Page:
Click Here To Learn More About Jinny Anderson
Jinny has been very ill and is currently undergoing rehabilitation in a Bangor facility so she will not be writing her article for awhile. She is making excellent progress and hopes to be able to return to writing her column in the near future... Adele.

Among my three children, Chuck is the only one who inherited a gift for languages. Having an ear for languages is a funny thing, you either have it or you don't, and if you don't, learning foreign languages can be difficult and frustrating. When I was in the Army they trained me to speak Russian eight hours a day, five days a week, for 48 weeks. It was brutal. For some people, it was impossible. Russian is a phonetic language and despite the fact that you have to learn a whole new alphabet, not terribly difficult technically, but the accent is, (if you'll excuse the pun), a bear. 'R's are rolled in Russian, but not like in Spanish or Italian; it's a whole different kind of tongue thing. In order to get the right sounds, you have to do things with your lips that is totally alien in English. So not only do you have to learn a bunch of new sounding letters, you have to learn how to contort your tongue, lips, and teeth in order to actually speak them.
There was a girl in my class who was from Texas who had the biggest blue eyes I have ever seen and flaming red hair. Her name, (and I'm not kidding here), was Ginger Ale Hale. Ginger was not a stupid person, but she had a Texas accent straight out of The Last Picture Show. She had no problem with the technical aspects of the language, but her attempts at mastering the accent were beyond awful. It was so bad that it was actually hysterically funny, and it took all our self-control not to laugh outright every time she attempted to say something in Russian. Every time she opened her mouth we would all look down at our books because we knew that any eye contact would be our undoing. No one wanted to insult, offend, or hurt poor Ginger's feelings, but hearing Russian spoken with a Texas accent was so outrageously funny that it required a herculean effort not to fall off your chair laughing. Ginger eventually got herself transferred out of the training; in her defense, she knew better than anyone that she would never be able to master the accent, and we missed her when she was gone, and not just for the entertainment factor that left with her.
My three brothers and I were pretty facile with languages and excellent with accents. When we were teenagers we used to regularly play cards on Saturday nights and we would take turns choosing an accent that everyone had to use for the entire evening. So, if you were to say, “I'll see your five and raise you ten,” or “go fish,” you had to do it in the accent of the evening. And it wasn't enough to just use an accent, you had to be amusing while doing it. We were all pretty witty, but two of my brothers number among some of the funniest people I have ever known in my entire life, and they can be funny enough to actually make me cry. Our friends would often play with us, and although they were not required to use the accent of choice, they loved being there. Before too long, we had people who showed up just to sit around and listen to us while we played. We were a regular side-show; the poor man's Marx brothers every Saturday night. We had a wonderful time and laughed a lot. The card game became kind of a side line.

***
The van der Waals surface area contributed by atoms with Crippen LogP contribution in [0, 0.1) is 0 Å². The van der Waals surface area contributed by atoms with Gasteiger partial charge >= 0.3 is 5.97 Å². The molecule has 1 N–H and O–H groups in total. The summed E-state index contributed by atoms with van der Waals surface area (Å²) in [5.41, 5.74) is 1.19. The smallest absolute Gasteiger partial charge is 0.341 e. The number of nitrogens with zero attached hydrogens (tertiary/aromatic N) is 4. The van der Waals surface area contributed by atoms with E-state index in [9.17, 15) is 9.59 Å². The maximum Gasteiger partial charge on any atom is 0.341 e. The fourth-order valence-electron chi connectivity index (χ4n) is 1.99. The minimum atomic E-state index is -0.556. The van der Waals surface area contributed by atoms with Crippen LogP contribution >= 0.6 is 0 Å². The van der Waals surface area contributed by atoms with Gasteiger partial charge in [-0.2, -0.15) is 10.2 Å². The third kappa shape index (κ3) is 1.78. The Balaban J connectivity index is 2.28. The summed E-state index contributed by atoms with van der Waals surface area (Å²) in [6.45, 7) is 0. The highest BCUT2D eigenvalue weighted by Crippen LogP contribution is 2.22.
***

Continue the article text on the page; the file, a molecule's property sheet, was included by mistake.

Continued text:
My two oldest children, while not terribly talented with languages, were nevertheless quite good at accents. We continued the tradition of playing cards with a chosen accent when they were teenagers. We had a great time and drew an audience, just like the old days. Chuck has a divine ear for languages and a remarkable ability to mimic accents. He listens carefully to accents and likes to practice them until he gets them right. On occasion he will spend an entire day sounding like a British Calvary Officer, a French cheese maker, a wise guy from Brooklyn, or an IT help desk guy from the Punjab. I will often find myself slipping into whatever accent he is practicing that day. It can be a little disconcerting for anyone who might walk in on us having a conversation.
Chuck, who starts high school next year, has signed up to take Latin. He has been fascinated by Latin since he was pretty young, and has spent a lot of time online looking up Latin phrases and terms. Latin is technically a very complex and difficult language and Chuck is not exactly a nose to the grindstone kind of student, so I naturally have some concerns. I felt it incumbent upon myself as his parent to point out that Latin is pretty difficult, particularly in verb conjugations, and requires a lot of studying and undoubtedly a lot of homework. Chuck hates homework. He told me that he would do whatever it took to learn it. Color me surprised. I'd feel better however, if I had any confidence that he knew just how difficult it was likely to be.
“OK,” I said, “I hope you know what you're getting into.”
“I do,” he assured me. “And by the way, what does a Latin accent sound like?”
“No one knows, it's a dead language.” I told him.
“In that case,” he shrugged, “I'll just have to invent one.”
I can only hope that his Latin teacher has a good sense of humor. I wonder if he plays cards?
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